India has sought to boost its domestic production capacity in a range of strategic sectors, including military hardware and advanced technology
MUMBAI: Taiwanese electronics giant Foxconn will invest $19.4 billion to make semiconductors in India with local conglomerate Vedanta, backed by New Delhi's push to boost tech self-reliance after a global chip shortage.
Semiconductors are an essential component of nearly all modern electronics, from smartphones to kitchen appliances and cars, but the coronavirus pandemic kneecapped global production and leading manufacturers are still struggling to meet demand.
India approved a $10 billion incentive plan last December to kickstart its own domestic industry by covering up to half of all project costs.
The deal announced Tuesday is the scheme's most ambitious investment to date and will see a manufacturing facility built in Prime Minister Narendra Modi's home state of Gujarat.
"India's own Silicon Valley is a step closer now," Vedanta group chairman Anil Agarwal tweeted on Tuesday, thanking the government for helping "tie things up so quickly".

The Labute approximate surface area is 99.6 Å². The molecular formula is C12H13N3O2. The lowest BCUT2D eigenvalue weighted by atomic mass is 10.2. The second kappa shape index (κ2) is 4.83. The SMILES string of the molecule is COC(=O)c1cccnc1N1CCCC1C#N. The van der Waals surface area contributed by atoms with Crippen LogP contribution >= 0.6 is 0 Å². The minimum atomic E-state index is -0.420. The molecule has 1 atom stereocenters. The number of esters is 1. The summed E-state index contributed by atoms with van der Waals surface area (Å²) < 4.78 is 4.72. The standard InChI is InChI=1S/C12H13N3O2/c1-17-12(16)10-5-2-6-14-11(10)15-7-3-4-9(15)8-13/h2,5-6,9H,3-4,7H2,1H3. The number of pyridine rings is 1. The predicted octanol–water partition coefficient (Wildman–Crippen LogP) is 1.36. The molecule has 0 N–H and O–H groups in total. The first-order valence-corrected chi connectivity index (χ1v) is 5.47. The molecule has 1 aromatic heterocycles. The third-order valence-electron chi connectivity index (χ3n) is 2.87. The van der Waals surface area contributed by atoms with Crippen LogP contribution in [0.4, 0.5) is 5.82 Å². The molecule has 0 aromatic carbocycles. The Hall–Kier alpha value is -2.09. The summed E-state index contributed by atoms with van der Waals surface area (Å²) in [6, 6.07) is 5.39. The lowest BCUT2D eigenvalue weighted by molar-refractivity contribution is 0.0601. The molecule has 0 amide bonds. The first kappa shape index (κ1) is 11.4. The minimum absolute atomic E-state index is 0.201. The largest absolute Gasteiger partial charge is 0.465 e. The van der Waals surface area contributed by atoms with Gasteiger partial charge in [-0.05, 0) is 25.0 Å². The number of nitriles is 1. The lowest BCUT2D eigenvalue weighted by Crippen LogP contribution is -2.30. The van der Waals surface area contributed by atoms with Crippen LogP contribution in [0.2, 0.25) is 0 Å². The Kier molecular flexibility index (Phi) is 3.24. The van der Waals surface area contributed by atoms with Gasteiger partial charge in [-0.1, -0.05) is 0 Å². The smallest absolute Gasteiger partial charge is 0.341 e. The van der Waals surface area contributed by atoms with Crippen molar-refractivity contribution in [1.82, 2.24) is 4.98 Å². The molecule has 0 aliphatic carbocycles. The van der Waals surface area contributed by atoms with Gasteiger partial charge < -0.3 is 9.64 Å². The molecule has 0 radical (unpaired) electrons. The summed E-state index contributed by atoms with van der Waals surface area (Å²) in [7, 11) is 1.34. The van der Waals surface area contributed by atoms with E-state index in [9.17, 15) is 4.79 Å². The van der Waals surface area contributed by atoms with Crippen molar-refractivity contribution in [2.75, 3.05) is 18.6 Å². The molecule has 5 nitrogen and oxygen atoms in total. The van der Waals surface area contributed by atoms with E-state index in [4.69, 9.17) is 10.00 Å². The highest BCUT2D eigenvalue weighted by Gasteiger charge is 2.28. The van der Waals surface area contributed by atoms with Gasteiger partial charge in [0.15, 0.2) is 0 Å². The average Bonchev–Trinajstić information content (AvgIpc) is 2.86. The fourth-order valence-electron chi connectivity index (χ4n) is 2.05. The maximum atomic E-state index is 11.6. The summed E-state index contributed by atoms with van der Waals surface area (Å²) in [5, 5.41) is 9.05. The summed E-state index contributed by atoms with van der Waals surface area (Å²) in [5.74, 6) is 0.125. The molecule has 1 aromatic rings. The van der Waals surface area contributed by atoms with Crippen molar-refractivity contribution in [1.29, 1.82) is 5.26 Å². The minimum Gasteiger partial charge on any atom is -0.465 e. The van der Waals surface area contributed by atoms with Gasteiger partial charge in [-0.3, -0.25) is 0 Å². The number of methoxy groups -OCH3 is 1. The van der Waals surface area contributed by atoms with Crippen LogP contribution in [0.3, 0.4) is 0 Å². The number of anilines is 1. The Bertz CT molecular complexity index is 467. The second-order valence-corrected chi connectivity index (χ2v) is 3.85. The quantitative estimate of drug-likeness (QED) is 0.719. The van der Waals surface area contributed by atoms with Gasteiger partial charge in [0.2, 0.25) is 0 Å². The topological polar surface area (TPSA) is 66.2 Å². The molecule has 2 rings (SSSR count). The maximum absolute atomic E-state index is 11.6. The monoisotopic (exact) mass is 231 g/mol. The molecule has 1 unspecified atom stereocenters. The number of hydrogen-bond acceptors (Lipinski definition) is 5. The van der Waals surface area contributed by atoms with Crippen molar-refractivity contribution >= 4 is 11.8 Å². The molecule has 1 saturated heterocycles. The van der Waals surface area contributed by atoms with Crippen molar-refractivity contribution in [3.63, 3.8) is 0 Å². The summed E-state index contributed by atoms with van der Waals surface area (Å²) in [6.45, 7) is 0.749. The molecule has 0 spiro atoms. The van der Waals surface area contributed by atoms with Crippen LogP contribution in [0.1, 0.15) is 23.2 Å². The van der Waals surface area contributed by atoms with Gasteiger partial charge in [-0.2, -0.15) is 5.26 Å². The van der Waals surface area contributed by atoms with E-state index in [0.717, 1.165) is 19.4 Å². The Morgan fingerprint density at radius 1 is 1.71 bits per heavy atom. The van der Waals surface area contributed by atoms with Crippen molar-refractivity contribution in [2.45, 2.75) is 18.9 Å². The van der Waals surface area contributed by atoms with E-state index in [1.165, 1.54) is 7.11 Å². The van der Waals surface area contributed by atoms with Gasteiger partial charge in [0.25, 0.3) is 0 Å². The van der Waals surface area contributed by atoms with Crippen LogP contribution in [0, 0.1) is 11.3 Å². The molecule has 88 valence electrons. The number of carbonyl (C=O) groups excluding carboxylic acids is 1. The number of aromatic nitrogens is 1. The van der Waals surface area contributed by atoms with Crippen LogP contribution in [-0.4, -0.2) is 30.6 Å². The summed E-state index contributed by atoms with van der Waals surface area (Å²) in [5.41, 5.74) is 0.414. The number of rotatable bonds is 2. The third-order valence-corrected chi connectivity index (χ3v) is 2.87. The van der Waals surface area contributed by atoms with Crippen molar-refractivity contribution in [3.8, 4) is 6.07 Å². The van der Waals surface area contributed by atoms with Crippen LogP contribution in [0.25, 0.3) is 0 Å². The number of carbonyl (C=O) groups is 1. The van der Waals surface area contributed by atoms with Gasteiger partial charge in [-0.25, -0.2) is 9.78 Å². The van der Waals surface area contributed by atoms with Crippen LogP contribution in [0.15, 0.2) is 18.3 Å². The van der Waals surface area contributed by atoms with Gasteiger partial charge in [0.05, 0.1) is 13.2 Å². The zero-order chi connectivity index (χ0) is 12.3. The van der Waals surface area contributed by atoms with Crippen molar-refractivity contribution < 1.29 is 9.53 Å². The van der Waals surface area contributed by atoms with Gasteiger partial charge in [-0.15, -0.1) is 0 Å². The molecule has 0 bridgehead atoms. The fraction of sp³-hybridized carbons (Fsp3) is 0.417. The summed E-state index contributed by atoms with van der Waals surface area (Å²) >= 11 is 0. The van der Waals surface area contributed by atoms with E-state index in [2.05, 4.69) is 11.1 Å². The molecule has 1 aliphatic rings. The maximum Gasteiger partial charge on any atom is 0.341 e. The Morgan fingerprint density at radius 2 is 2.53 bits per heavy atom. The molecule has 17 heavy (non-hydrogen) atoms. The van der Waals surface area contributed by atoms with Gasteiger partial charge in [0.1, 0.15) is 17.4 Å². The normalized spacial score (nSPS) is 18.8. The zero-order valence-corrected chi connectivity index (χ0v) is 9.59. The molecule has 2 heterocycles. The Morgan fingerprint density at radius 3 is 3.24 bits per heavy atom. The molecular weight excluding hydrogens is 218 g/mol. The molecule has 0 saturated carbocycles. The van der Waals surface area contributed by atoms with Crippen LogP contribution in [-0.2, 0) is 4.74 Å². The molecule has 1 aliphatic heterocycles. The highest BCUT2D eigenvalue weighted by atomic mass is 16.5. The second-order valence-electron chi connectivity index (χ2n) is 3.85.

Vedanta, one of India's biggest mining companies, will take a 60% share in the joint venture for its first step into chip-making.
Foxconn, the world's top iPhone assembler, will take the minority stake.
"The improving infrastructure and the government's active and strong support increases confidence in setting up a semiconductor factory," Foxconn vice president Brian Ho said in a statement.
The facilities will be operational by 2024 and will also manufacture display screens for phones and tablets, the companies said.
Shares in Vedanta rose 6% in Mumbai a day after the announcement.
India has sought to boost its domestic production capacity in a range of strategic sectors, including military hardware and advanced technology.
"In the current geopolitical scenario, trusted sources of semiconductors... are key to the security of critical information infrastructure," India's technology ministry said earlier.
The government's semiconductor incentive scheme has already successfully wooed several investors, with Singapore's IGSS Ventures announcing $3.2 billion in July to make chips in Tamil Nadu state.
Another partnership between NextOrbit of the UAE and Israel's Tower Semiconductor signed on in May for a $2.9 billion plant in Karnataka state.
The vast majority of the world's top chips are made by just two companies— TSMC of Taiwan and South Korea's Samsung — both of which are running at full capacity to alleviate the ongoing global shortage.